When is the Best Time to Visit Cusco

When is the Best Time to Visit Cusco?

Most people agree the best time to visit the region is in the dry season. It all depends on personal preference but, generally speaking clear sunny skies are more desirable than overcast rainy days. However, take into account that the rainy season has a lot less tourists. During the months of December and January there are virtually no foreign tourists when compared to the busy months of the dry season. If you want to have a balance of good weather and fewer crowds consider visiting in between the rainy and dry seasons.

***PLEASE NOTE: If you want a balance between good weather and smaller crowds consider going in between seasons (April to March and September to October)

Geography of Cusco

Cusco is the capital of the province of Cusco and has a population of 430,000. Located in the Huatanay river valley, the Vicabamaba mountain range runs north of the city. The geography of Cusco is dominated by the towering Andean Mountains. Nearly every aspect of life in Cusco is affected by the mountains and their high elevation. The tallest Mountain is Salkatay, jutting an astonishing 6,271 meters or 20,574 feet into the sky the mountain is truly a sight to behold. Being a mountain city, Cusco is considered to be at high elevation 3,399 meters or 11,152 feet above sea level. The high elevation is one of the defining characteristics of the region. Only certain types of crops can grow at these elevations and altitude sickness is a real difficulty.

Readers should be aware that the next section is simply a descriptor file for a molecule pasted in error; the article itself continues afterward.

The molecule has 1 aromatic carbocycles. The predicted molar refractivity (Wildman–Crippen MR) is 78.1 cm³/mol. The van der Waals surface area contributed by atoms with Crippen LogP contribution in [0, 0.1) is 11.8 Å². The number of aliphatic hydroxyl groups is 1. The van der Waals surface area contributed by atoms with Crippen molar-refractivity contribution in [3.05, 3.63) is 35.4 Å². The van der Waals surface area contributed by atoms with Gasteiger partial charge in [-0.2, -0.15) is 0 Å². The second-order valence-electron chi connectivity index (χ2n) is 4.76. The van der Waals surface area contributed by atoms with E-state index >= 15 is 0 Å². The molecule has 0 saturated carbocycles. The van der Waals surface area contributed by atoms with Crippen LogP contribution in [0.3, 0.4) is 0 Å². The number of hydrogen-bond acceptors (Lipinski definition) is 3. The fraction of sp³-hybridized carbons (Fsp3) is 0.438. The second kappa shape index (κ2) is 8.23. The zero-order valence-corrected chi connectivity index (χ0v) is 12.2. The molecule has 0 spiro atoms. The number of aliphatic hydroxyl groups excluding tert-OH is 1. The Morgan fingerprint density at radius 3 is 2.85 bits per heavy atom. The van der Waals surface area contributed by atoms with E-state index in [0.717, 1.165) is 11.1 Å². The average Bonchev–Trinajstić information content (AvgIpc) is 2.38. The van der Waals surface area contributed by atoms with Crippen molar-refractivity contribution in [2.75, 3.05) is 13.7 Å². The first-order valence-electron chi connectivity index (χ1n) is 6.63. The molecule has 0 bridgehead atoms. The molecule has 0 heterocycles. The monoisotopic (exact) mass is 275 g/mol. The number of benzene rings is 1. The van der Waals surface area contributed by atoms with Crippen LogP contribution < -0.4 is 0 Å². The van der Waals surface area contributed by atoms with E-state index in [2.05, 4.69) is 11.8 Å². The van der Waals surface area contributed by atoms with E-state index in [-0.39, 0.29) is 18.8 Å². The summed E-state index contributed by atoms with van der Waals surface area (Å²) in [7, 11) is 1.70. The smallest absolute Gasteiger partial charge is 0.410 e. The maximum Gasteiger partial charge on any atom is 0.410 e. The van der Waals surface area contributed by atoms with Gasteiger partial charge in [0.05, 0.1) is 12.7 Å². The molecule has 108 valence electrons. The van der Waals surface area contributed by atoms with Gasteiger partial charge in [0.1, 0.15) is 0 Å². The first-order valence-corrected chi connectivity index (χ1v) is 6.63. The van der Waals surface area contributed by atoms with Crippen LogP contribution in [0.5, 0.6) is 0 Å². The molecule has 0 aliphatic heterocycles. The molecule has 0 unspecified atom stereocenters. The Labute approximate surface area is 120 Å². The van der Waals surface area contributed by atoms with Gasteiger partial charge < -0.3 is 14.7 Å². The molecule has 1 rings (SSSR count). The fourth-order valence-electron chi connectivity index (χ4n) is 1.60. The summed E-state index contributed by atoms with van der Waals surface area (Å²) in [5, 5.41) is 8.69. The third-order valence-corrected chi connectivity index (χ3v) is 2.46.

History of Cusco

The History of Cusco and the surrounding region is filled with Andean myth and oral history. Many different Andean peoples and tribes have lived in the area with the Kilke society being the oldest recorded, dating back to 900 AD. After hundreds of years of indigenous interactions, the City State of Cusco was finally founded around 1200 AD.

The city of Cusco is said to have been founded by the first Incan King Manco Capac. Manco Capac is shrouded in mystery and speculation and his existence has still yet to be confirmed. There are three main legends surrounding the Incan figure all passed down by Incan oral history then recorded by the Spanish conquistadors.

Expansion of Cusco

The Cusco city-state remained a small civilization retaining its boarders but not expanding much until around 1438 AD. According to the Incan oral History, Pachacutec, the most important and famous Incan Emperor, was the one responsible for the city’s growth. However archeological discoveries suggest the city was expanding naturally before Pachacutec’s rule. Whatever the case, after the invasion of the Chankas, and their ultimate defeat by Pachacutec and the Cusco defenders, the city of Cusco went through a transformation.